System description. Fracturing operations begin from the toe of the well and proceed toward the heel, Fig. 1. Each pumping stage is used for fracturing multiple clusters of perforations designed based on the limited-entry technique. The number of clusters is based on the injection rate, with details discussed later. The sequence of operational steps consists of setting the plug in the desired location within the horizontal well, perforating the clusters and pumping the treatment according to the design. After all pumping stages are complete, all the plugs are milled out, and the well is cleaned and put on production. Depending on requirements, there are a variety of plug types used in these completions, but they are all drillable/millable and usually made of special composite material.
As California entered a period of severe drought in 2008, the challenges of using thermal methods to extract heavy oil became compounded by the difficulty of securing freshwater sources from which to generate the high-quality steam that these methods require. In an effort to manage the crisis, then-Gov. Arnold Schwarzenegger proclaimed a state of emergency and enacted widespread water-conservation measures. The drought, which officially lasted until March 2011, impacted heavy oil fields in the state that rely on affordable fresh water to feed boilers in thermal techniques such as steamflooding and cyclic steam stimulation (CSS). Essentially, these thermal techniques involve the injection of steam into wells to heat the viscous oil to flowing temperatures. As the drought intensified in California, the prospect of feeding boilers with oilfield produced water instead was studied as an alternative.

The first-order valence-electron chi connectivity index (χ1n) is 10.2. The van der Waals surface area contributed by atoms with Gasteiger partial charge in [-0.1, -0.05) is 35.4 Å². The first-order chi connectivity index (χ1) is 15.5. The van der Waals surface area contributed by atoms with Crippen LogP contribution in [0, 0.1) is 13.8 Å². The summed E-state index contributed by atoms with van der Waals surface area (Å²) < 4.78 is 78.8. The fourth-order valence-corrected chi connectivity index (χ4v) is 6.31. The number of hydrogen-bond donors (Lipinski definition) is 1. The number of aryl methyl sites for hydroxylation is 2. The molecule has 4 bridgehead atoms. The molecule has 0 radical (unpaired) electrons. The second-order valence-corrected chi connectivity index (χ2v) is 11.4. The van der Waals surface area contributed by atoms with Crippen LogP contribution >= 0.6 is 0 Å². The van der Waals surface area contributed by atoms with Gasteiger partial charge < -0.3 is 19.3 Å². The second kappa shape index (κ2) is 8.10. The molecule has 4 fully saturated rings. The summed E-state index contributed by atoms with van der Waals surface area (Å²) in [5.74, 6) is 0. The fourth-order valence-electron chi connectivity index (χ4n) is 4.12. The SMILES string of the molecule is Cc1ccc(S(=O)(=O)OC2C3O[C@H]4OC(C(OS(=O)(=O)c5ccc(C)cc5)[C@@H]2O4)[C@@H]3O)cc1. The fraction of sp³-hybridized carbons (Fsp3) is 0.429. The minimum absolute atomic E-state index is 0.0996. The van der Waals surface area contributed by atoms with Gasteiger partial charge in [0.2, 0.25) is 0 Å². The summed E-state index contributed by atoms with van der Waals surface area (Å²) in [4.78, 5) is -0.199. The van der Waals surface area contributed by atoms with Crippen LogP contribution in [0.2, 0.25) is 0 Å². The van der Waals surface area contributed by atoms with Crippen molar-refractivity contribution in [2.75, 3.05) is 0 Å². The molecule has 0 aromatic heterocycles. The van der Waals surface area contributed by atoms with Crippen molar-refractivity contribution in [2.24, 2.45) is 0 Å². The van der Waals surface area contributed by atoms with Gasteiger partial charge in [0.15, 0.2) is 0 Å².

The vast oil and gas reserves of the Middle East and North Africa (MENA) region have historically played a dominant role in the global economy, and today the region continues to be a primary exporter of oil and gas all over the world. The political turmoil of the past year has brought uncertain times to the region and fresh challenges to the oil and gas industry. Despite this, the MENA region has seen continued high levels of upstream activity, rewarded with discoveries being made and new fields coming onstream. Even with the emergence of new significant hydrocarbon plays in Brazil and Sub-Saharan Africa, the MENA region will continue playing a key role in world energy.
In its 87th year, the 2011 Annual Technical Conference and Exhibition (ATCE) of the Society of Petroleum Engineers (SPE) will focus on developing shale resources, particularly the special requirements in the Rocky Mountain Niobrara and Bakken shale formations.
To meet its production goals, including enhanced recovery from mature fields, Saudi Aramco has been dedicated to the development, support and early adoption of recovery- and economy-enhancing, risk-reducing technologies, including horizontal and multilateral drilling, smart completions and completions utilizing passive inflow-control devices. To drain new areas of producing reservoirs more economically, the company has joined other operators in drilling small-diameter, short-radius, lateral re-entries with maximum reservoir contact, as opposed to new wellbores.